Carbon Cycle
I often hear others talk about about this sort of thing by sprinkling in the phrase "I don't give a damn".  I don't give a damn if I die.  I don't give a damn about the future.  I don't give a damn about---.  I always feel really sad and hurt when I hear this.  Now I think I know why.  That phrase "I don't give a damn" means two things to me.  First, I think it is usually not true.  People do give a great deal about the situation but it hurts them so much to admit it that they are in denial about it.  Secondly, it can also mean that they are so angry with people's behaviour (i.e. the "childish ones" of Hesse's novel) that they cannot feel any emotional connection with them.

I think Hesse understood something important.  His character Siddhartha grew to identify with the "childish ones" through experiencing their lives.  He also learned to love them through his son.  At that point, he most certainly did give a damn, for the first time in his life.  But it hurt terribly to do so.  But by accepting the hurt and learning to get through it, he was able to see the wisdom of the River/Dao.  He could begin to love people and still see them as parts of a greater, homeostatic process.  You can see the river and still love the individual drops of water.  And if you allow yourself to do both, I would argue that life becomes bearable again.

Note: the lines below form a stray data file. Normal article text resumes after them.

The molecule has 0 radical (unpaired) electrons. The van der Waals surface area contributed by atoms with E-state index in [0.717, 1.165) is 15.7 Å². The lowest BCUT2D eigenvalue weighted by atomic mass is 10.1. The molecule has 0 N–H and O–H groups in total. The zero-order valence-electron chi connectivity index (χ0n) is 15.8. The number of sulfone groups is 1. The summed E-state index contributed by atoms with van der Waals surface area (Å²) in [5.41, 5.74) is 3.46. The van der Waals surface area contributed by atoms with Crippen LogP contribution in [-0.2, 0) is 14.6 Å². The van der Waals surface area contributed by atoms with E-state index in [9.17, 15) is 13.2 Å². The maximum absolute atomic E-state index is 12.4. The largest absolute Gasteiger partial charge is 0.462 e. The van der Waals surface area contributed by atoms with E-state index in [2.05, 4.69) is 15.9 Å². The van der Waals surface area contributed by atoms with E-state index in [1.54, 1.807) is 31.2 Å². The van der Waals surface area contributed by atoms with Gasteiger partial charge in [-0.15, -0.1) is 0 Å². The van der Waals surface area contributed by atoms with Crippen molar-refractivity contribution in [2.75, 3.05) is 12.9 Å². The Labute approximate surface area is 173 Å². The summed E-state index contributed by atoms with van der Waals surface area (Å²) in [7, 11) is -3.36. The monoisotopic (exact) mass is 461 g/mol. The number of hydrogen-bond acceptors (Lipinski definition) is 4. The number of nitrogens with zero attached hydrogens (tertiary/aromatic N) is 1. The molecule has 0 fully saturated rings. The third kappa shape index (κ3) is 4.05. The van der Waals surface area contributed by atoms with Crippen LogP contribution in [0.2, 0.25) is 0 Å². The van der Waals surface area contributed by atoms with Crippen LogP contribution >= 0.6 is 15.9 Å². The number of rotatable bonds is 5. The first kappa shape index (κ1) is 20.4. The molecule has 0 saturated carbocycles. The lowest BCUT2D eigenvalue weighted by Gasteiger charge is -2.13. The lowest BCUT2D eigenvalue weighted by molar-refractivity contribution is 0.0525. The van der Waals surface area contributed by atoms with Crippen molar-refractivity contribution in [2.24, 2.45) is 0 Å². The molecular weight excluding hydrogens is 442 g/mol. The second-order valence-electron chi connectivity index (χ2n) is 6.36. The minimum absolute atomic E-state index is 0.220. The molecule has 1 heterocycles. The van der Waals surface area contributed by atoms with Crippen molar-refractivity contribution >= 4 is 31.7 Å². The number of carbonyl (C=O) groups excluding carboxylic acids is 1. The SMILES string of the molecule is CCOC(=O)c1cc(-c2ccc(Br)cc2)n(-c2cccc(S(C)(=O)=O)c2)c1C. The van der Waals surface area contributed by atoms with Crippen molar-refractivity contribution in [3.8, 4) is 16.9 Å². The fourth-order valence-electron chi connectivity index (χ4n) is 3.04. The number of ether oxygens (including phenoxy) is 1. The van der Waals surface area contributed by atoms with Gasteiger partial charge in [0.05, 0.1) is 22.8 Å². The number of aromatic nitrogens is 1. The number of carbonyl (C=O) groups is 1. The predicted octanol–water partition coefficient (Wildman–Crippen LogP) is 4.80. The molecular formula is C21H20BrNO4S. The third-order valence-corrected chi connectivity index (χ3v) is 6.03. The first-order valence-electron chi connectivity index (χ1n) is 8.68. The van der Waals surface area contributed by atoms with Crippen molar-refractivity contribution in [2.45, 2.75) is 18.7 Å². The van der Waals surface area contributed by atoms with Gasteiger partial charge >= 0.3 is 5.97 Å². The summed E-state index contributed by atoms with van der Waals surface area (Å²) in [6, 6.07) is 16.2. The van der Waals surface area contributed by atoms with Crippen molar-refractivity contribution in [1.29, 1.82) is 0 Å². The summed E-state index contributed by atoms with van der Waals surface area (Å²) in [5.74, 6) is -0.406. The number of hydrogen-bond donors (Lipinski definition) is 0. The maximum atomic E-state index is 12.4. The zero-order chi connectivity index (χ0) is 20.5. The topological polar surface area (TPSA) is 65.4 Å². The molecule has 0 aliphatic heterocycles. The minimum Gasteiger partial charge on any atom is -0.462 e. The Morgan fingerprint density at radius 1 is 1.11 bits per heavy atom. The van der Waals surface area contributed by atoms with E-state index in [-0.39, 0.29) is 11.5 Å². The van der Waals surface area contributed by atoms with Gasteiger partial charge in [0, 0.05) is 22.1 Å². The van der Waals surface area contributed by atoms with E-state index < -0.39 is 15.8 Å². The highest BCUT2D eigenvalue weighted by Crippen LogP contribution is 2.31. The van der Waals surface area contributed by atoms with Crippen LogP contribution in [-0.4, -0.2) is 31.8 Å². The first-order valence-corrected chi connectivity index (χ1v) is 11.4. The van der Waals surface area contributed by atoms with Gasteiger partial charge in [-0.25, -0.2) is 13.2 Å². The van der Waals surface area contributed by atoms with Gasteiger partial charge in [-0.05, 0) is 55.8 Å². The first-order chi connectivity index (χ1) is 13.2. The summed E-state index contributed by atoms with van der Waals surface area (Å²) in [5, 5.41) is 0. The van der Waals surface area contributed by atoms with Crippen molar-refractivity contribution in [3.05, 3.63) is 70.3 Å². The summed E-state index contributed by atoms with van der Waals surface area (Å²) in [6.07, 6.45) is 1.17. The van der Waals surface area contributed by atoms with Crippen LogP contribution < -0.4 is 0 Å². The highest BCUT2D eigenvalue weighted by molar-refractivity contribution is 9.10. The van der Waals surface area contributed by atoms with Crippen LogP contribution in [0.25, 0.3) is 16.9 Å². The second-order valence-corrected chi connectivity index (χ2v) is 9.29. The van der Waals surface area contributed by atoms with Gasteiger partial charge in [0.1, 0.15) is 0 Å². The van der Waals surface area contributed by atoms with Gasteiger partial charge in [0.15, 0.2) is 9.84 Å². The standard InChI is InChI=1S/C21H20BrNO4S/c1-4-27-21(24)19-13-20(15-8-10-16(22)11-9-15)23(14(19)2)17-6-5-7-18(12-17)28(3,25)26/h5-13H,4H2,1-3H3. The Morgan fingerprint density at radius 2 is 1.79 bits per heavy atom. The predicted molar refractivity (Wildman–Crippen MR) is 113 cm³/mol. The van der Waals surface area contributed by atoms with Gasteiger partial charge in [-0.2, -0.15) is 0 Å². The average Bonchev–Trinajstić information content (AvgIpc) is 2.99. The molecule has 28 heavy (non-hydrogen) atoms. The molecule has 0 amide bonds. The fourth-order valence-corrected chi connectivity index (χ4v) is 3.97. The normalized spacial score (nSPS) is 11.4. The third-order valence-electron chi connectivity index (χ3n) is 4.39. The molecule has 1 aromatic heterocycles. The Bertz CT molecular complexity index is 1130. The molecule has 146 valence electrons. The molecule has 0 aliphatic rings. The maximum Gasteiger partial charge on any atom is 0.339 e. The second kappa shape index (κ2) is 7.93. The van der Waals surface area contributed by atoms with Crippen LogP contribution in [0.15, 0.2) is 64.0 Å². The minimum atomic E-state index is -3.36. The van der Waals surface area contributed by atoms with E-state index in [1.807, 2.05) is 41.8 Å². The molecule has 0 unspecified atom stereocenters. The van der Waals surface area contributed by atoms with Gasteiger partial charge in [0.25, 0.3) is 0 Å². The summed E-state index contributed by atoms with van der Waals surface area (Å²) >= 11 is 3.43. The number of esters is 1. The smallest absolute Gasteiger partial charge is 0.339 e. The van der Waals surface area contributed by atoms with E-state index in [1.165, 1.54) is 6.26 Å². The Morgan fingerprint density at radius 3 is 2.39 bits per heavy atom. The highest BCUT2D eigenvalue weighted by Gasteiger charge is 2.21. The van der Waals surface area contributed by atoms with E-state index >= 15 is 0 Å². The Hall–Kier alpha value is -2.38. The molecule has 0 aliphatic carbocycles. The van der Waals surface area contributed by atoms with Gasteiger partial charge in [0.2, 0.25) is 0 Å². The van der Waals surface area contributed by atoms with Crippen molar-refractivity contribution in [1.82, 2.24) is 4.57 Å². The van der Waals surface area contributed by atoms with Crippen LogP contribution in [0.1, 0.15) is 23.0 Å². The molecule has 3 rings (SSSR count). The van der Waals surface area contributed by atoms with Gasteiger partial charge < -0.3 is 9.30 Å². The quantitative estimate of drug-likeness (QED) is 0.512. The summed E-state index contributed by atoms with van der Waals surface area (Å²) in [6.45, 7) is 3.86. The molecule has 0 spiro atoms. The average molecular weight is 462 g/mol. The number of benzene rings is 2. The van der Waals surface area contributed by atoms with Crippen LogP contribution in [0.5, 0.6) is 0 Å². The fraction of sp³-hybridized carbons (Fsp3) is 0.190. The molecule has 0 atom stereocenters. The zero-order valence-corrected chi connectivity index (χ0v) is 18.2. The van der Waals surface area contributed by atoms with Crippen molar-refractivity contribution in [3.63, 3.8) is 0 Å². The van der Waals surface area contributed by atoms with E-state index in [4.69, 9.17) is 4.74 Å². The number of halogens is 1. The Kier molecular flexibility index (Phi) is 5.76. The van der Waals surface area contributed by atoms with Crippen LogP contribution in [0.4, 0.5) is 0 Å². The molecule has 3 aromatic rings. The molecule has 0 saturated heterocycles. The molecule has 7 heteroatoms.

I hope that people who do see how badly we are screwing up the environment can learn to love all the people who seem totally oblivious to the harm that they are doing.  And I hope that those people can come to see that their concern, and the actions they do, are part of the Dao----just like the actions of the people who are creating the problem in the first place.  We are all drops of water in the river of life.  The future may or may not come out the way we want, but that is the Dao's concern, not ours.  And this is not something to be sad, angry or happy about.  It is just the background of our lives.  


Amy Putkonen said...

I am so glad that I stumbled upon your blog. (I found you on AllTop.) I love this post. I haven't read Siddhartha, but a roommate of mine many years ago used to teach high school in North Carolina, which is a very fundamental Christian area. She taught Siddhartha in her classroom and I was always so proud of her for doing that, but have never actually read it. Now I may have to add it to my GoodReads!

You should come and check out my blog. I would love to know what you think of some of my work as well. I think we think alike.

Anonymous said...

You have piqued my interest. I have just bought the book.

Anonymous said...

I read the book. It was intersting enough, but was more an outline of a story than a story. It covers a lot in very general terms.